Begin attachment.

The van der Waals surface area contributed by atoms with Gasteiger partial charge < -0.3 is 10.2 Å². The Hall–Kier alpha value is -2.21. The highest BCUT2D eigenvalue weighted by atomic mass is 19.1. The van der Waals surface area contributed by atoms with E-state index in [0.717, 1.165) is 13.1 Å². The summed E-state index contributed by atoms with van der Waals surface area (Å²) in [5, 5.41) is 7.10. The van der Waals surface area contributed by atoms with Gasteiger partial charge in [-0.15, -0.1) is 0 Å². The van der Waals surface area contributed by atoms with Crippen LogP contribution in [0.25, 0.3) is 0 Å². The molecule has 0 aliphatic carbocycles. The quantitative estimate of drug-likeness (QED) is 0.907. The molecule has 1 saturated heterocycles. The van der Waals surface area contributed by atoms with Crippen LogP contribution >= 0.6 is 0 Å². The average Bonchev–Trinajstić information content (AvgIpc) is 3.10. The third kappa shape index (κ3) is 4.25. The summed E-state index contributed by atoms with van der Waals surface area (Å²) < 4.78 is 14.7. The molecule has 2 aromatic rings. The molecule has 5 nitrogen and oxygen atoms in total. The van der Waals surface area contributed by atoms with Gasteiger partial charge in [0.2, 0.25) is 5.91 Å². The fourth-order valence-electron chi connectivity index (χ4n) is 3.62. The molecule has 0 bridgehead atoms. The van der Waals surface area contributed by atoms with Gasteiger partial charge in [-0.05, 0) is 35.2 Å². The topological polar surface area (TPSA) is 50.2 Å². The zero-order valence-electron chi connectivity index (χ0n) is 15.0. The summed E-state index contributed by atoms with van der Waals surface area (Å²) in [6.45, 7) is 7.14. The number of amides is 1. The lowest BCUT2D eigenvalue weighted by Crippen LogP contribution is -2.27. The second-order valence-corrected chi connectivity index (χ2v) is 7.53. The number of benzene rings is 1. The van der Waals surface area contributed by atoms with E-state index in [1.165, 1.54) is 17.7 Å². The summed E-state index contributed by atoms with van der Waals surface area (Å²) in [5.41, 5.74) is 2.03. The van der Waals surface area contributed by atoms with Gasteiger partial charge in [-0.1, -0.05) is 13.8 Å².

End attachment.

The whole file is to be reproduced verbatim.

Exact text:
The van der Waals surface area contributed by atoms with Gasteiger partial charge < -0.3 is 10.2 Å². The Hall–Kier alpha value is -2.21. The highest BCUT2D eigenvalue weighted by atomic mass is 19.1. The van der Waals surface area contributed by atoms with E-state index in [0.717, 1.165) is 13.1 Å². The summed E-state index contributed by atoms with van der Waals surface area (Å²) in [5, 5.41) is 7.10. The van der Waals surface area contributed by atoms with Gasteiger partial charge in [-0.15, -0.1) is 0 Å². The van der Waals surface area contributed by atoms with Crippen LogP contribution in [0.25, 0.3) is 0 Å². The molecule has 0 aliphatic carbocycles. The quantitative estimate of drug-likeness (QED) is 0.907. The molecule has 1 saturated heterocycles. The van der Waals surface area contributed by atoms with Crippen LogP contribution >= 0.6 is 0 Å². The average Bonchev–Trinajstić information content (AvgIpc) is 3.10. The third kappa shape index (κ3) is 4.25. The summed E-state index contributed by atoms with van der Waals surface area (Å²) < 4.78 is 14.7. The molecule has 2 aromatic rings. The molecule has 5 nitrogen and oxygen atoms in total. The van der Waals surface area contributed by atoms with Gasteiger partial charge in [0.2, 0.25) is 5.91 Å². The fourth-order valence-electron chi connectivity index (χ4n) is 3.62. The molecule has 0 bridgehead atoms. The van der Waals surface area contributed by atoms with Gasteiger partial charge in [-0.05, 0) is 35.2 Å². The topological polar surface area (TPSA) is 50.2 Å². The zero-order valence-electron chi connectivity index (χ0n) is 15.0. The summed E-state index contributed by atoms with van der Waals surface area (Å²) in [6.45, 7) is 7.14. The number of amides is 1. The lowest BCUT2D eigenvalue weighted by Crippen LogP contribution is -2.27. The second-order valence-corrected chi connectivity index (χ2v) is 7.53. The number of benzene rings is 1. The van der Waals surface area contributed by atoms with E-state index in [1.165, 1.54) is 17.7 Å². The summed E-state index contributed by atoms with van der Waals surface area (Å²) in [5.41, 5.74) is 2.03. The van der Waals surface area contributed by atoms with Gasteiger partial charge in [-0.1, -0.05) is 13.8 Å².